Director/Writer: Jeff Nichols
Starring: Matthew McConaughey, Tye Sheridan, Jacob Lofland, Reese Witherspoon, Sam Shepard, Sarah Paulson, Ray McKinnon, Michael Shannon
There are always those movies you intend to see in theaters, but somehow they get passed you. Mud came out in early 2013 to critical acclaim, and I am just now getting around to it. Ellis (Sheridan) and Neckbone (Lofland) boat out to a small little island to get a closer look at this mysterious boat that is stuck in a tree. The sight of bread and beans quickly tell them that someone is living it. They soon meet Mud (McConaughey) who tries to claim the boat is his. He corrects them by saying he is either a hobo or homeless, but not a bum. The boys have a fascination with him as they go to the island the next day to bring him food. Mud tells the boys he plans on only being there a short time as he is waiting for his old girlfriend Juniper (Witherspoon).
Ellis comes face to face with the reality about love and marriage when he learns his parents are headed toward divorce which means they could be losing the houseboat they live on. When he and his mom (Paulson) drive into town they are stopped by the police who are looking for hitchhikers and other fugitives. The picture of the wanted fugitive belongs to Mud. Despite his criminal past, the boys still seem to have a trust with him by wanting to help him out.
In only his third movie, Nichols proves to be a sharp storyteller. He captures that naïve state teens go through when they are around fourteen years old without it feeling like some dopey teen flick you would see on the Disney channel. Neckbone and Ellis bring out these feelings on how it always seems to be so disappointing when you start to understand the hard truths about life that you tend to take for granted. Whenever I see these types of coming of age movies about young boys, they always bring me back to Stand By Me, which is my all-time favorite movie. The characters of Ellis and Neckbone really remind me of the Stand By Me boys. The layers of the story really start to unfold through the eyes of the two boys. The audience only finds out the truth about Mud and the men after him as the boys start to discover it themselves. Nichols still retains an honesty with them without ever painting them out to be stupid or troubled teenagers.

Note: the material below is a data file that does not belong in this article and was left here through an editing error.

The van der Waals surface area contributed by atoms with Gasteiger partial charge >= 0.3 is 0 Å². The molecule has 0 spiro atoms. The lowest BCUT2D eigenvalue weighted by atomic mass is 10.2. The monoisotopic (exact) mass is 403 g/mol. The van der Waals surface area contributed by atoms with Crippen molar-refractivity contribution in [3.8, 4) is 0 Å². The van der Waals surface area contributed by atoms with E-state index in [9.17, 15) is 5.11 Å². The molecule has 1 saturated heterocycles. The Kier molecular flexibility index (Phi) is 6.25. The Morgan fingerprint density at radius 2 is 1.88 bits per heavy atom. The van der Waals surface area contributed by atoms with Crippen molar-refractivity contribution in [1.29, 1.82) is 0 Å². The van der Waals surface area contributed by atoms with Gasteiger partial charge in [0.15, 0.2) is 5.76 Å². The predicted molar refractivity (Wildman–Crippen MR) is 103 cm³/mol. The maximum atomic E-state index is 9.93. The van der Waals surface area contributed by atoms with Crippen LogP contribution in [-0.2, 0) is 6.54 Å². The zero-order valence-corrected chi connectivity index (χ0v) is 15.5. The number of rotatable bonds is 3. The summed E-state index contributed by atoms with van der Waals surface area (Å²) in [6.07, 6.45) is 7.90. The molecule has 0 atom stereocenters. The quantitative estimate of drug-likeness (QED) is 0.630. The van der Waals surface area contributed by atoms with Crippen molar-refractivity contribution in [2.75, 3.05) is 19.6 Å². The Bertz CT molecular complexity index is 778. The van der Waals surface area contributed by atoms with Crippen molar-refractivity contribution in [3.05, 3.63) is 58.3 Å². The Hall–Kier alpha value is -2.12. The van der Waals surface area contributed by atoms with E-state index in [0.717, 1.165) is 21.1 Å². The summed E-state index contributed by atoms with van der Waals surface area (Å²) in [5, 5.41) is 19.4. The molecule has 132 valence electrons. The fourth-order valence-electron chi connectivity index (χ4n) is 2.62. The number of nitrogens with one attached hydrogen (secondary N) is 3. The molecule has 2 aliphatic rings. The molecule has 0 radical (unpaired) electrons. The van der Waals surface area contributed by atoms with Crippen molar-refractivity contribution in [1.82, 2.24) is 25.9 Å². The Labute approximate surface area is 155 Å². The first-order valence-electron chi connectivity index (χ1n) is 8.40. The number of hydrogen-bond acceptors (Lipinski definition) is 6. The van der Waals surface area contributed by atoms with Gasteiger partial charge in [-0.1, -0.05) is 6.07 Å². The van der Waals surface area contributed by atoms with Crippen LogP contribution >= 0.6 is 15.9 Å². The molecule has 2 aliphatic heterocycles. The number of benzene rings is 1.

The look and feel of the film reminds me of Winter's Bone and Beasts of the Southern Wild where the location and nature surrounding our characters play such a vital part of the story. Nichols and cinematographer Adam Stone really capture the rough and coarse atmosphere that goes with living along the river in a small and poor town.
Nichols has a very solid cast. Sheridan and Lofland are fantastic young up-and-coming actors. This is the second film for Sheridan after his work in Terence Malick's The Tree of Life. Lofland is making his big screen debut. Matthew McConaughey has had a string of strong performances after Bernie, Magic Mike, The Paperboy, and Killer Joe. He continues to pick strong material that really shows off his strengths. While there is very much a McConaughey feel to many of his characters, Mud is a rich and dimensional role for him where he provides a sympathetic and humane quality to him despite his criminal past. You really do see his character through the eyes of the boys and not the men that are out to get him. I LOVE seeing the legendary Sam Shepard in these paternal type supporting roles. There is always so much depth and meat behind him no matter how small the role happens to be. I need to keep an eye on Jeff Nichols and go back to his previous films Shotgun Stories and Take Shelter, both starring Michael Shannon. Movies like Mud are great examples of largely unknown filmmakers and storytellers who deserve more attention.
RATING: **** 1/2 (4.5 out of 5 stars)